Good, right are comparable when they mean in accordance with one’s standard of what is satisfactory.
Good (as opposed to bad ) implies full approval or commendation of someone or something in the respect under consideration (as excellence of workmanship, excellence of condition, beneficial properties, competence, agreeableness, purity, or freshness).
Good (as opposed to poor ) does not imply hearty approval, but it does not suggest dissatisfaction; it implies that the person or thing so described measures up to a point which is regarded as satisfactory or possesses the qualities necessary to a thing of its kind.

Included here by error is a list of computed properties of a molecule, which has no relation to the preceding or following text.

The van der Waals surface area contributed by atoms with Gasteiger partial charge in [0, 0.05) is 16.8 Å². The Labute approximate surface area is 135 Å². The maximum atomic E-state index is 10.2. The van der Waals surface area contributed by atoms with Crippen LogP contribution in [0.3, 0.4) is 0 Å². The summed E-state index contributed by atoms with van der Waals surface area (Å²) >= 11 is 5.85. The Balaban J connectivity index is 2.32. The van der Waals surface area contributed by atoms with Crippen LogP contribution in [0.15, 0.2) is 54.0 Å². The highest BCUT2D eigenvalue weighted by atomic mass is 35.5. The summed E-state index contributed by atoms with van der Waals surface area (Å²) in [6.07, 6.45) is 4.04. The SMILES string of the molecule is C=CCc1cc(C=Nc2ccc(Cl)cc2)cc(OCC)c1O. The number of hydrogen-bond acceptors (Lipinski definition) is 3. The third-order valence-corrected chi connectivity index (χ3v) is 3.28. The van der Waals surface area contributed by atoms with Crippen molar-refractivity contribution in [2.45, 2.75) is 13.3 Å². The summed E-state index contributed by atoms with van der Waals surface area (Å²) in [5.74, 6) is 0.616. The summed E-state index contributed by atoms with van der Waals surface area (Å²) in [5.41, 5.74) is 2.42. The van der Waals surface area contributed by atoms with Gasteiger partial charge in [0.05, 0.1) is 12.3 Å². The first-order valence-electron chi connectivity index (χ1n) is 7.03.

Often the difference in meaning between these two senses of good is apparent only in the inflection or through the medium of a context.
Right (see also CORRECT ) often implies that the thing so described is fitting, proper, or appropriate with respect to the circumstances; thus, a book one knows to be good may not be the right book to give to a person who is unable to understand it; the right light for a picture may be quite different from a good light for reading.
Right may also imply the absence of anything wrong in the person or thing so described.